Cabinet backs national insurance rise in April, No 10 insists

Boris Johnson has insisted that his ministers support raising national insurance in April despite growing pressure for a delay.

Boris Johnson has insisted that his ministers support raising national insurance in April despite growing pressure for a delay.

The prime minister insisted that “we’ve got to put the money in” to fund the NHS but would not confirm that the tax would increase by 1.25 percentage points in April as planned. MPs are increasingly nervous that this will coincide with big rises in inflation and energy bills, producing a cost-of-living crisis.

Downing Street insisted that the cabinet stood by its plans. A senior minister told the Daily Mail yesterday that there would be “no objection” from anyone in the cabinet if the chancellor proposed a delay.

Rishi Sunak, the chancellor, is reportedly calling the rise “the prime minister’s tax” after Johnson insisted on social care reform last summer. In a deal last September, Sunak agreed to fund a cap on the amount people pay for care on the condition that Johnson publicly accept a tax rise to pay for it.

NHS England is grappling with a backlog of six million patients waiting for operations, an issue exacerbated but not solely caused by the pandemic. Addressing it is the “number one priority for people in this country,” Johnson said.

However, asked six times to guarantee that the tax rise would go ahead in April, he only said: “What I’m telling people is that if you want to fund a fantastic NHS we have to pay for it, and this government is determined to do so.”

He added: “We can address cost of living by making sure that we deal with inflation, by getting people into work, dealing with problems in the supply chains,”

Nadhim Zahawi, the education secretary, told LBC: “I don’t think we would be doing ourselves any favours in delaying. What we need to do is make sure that we deliver that £36 billion into the social care system that this prime minister is determined to fix, as well as of course into health care.”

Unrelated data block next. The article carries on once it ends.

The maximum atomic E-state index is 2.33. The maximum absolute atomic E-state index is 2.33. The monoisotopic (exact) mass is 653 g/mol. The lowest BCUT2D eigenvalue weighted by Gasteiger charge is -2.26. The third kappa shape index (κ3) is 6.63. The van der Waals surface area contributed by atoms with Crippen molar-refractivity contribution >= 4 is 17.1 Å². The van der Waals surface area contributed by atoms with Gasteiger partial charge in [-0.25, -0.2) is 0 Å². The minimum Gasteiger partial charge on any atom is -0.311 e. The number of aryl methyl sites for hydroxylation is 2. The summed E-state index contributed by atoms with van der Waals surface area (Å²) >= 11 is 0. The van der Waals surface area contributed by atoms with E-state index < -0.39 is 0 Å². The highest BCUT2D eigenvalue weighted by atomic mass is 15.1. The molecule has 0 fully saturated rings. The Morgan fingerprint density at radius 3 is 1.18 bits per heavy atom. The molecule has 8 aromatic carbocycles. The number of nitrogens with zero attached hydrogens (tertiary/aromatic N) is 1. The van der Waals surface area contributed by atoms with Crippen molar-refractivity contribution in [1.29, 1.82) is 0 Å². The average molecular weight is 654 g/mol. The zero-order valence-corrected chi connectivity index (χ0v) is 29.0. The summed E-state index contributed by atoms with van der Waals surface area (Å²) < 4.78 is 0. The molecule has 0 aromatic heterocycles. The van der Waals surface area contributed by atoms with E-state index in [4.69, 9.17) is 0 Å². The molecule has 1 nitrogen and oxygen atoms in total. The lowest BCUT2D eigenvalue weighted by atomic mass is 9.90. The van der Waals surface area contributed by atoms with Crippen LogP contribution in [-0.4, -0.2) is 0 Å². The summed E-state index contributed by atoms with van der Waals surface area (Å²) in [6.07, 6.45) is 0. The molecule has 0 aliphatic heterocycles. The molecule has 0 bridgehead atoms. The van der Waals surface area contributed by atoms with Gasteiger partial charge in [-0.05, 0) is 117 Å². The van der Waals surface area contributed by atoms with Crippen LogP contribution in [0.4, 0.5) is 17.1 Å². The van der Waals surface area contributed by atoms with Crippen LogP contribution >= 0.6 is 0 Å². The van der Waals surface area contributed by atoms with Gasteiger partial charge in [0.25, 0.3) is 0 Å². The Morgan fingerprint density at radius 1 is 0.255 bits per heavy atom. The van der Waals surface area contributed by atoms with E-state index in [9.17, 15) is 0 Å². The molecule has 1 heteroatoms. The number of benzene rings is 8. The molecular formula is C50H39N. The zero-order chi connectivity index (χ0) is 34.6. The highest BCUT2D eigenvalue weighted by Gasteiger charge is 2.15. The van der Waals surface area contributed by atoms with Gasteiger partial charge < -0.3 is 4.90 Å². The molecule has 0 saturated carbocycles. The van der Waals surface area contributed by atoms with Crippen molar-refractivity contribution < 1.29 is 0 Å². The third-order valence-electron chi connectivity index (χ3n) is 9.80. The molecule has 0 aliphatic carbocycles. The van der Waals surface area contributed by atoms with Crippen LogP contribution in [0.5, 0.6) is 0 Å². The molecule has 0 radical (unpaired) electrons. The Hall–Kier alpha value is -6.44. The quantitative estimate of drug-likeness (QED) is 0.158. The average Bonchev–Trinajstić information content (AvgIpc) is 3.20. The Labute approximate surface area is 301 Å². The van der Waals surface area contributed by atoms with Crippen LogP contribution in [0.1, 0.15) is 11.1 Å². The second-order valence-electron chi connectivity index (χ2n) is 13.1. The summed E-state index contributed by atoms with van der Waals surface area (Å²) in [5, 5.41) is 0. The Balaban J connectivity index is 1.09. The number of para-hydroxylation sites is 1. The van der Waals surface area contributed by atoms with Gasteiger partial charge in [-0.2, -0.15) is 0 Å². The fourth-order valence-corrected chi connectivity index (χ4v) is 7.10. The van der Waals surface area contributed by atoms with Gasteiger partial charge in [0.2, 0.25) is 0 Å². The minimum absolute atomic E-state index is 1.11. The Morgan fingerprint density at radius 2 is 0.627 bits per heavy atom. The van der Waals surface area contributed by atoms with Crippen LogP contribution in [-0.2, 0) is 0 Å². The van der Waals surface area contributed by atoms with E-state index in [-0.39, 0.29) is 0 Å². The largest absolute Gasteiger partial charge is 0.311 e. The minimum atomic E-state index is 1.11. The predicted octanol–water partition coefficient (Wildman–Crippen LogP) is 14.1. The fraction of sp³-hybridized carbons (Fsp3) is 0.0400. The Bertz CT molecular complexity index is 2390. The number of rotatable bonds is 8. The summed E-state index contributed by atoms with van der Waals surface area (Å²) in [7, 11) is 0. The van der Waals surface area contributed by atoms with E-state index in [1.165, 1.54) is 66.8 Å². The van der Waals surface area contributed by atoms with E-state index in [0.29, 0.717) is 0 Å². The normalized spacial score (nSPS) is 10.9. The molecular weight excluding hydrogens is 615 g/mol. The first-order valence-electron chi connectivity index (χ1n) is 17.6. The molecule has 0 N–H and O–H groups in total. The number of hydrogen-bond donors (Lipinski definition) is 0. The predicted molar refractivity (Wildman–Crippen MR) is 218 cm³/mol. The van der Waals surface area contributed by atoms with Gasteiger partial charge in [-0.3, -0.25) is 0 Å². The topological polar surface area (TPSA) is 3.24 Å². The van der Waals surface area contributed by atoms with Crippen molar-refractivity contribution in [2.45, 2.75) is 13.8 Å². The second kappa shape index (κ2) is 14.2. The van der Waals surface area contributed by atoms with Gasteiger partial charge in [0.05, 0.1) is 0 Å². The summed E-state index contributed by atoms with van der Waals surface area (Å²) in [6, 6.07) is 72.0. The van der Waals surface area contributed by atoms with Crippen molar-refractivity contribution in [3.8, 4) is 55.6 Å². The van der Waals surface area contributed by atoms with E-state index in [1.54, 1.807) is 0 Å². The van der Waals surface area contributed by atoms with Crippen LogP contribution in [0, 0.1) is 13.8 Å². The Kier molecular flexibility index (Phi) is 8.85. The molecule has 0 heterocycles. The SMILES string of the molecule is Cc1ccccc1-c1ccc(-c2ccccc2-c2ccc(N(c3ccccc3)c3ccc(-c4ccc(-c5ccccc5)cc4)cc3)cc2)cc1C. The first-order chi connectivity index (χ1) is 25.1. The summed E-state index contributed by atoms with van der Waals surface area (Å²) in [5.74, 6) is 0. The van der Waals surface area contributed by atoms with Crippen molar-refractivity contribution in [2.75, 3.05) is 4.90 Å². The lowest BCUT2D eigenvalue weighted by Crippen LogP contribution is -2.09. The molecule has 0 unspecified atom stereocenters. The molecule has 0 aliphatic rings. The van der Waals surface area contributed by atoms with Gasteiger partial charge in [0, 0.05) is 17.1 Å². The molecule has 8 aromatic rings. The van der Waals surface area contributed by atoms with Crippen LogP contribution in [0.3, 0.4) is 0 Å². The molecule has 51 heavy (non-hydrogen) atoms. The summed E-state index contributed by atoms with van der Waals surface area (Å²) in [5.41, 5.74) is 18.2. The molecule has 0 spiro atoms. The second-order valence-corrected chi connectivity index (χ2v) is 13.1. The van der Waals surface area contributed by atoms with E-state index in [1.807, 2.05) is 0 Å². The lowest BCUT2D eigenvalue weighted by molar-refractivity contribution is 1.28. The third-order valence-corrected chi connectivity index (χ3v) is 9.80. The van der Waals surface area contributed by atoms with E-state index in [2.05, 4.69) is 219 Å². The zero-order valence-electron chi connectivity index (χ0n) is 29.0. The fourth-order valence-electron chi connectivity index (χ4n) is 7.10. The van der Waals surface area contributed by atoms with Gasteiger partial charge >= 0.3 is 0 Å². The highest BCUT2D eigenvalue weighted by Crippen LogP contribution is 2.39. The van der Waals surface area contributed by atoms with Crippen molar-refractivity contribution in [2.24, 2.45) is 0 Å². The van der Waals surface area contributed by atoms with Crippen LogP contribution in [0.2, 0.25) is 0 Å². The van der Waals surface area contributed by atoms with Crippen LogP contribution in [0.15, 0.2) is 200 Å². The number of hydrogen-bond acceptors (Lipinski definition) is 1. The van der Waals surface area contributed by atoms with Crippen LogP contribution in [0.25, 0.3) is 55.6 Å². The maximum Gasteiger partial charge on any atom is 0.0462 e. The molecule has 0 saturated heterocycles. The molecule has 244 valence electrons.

Speaking to Today on BBC Radio 4, Zahawi said the rise was “as progressive as we could make it” as the top 14 per cent of earners will pay half the money raised, and 6.1 million of the lowest earners will pay nothing. “I think it’s the right thing to do because it will finally create a system of adult social care that is sustainable and deliverable without breaking families,” he said.

Last night Lord Frost, the former Brexit minister, said the rise was “never necessary or justified”. Frost, who was part of the cabinet when the tax was announced but was said to have argued against it, told the Mail: “Given the new pressures on energy prices and inflation, it’s even more important now to scrap these tax increases and focus on getting the economy growing again. Allowing people to keep more of their own money is always the best way.”

David Davis, the Conservative former cabinet minister who called for Johnson to resign last week, warned that the party’s voters would “evaporate” if the tax rise was not cancelled.

He told Today that the increase could result in less money coming in to the Treasury by choking off growth. “National insurance always sounds terribly popular because people think it is just paying for health care, and so it’s the one popular tax. Unfortunately it’s the one that does most damage to growth,” he said.

He said that at the last election voters had told him they were backing the Tories because Labour would raise taxes. “Now what are we going to do? Put taxes up. What do you think’s going to happen to those votes? They’re going to evaporate.

“So for our own political interest, but more importantly for the national interest, we should keep taxes down, should cancel the national insurance increase.”

Lord Macpherson of Earl’s Court, a former permanent secretary at the Treasury, backed the increase.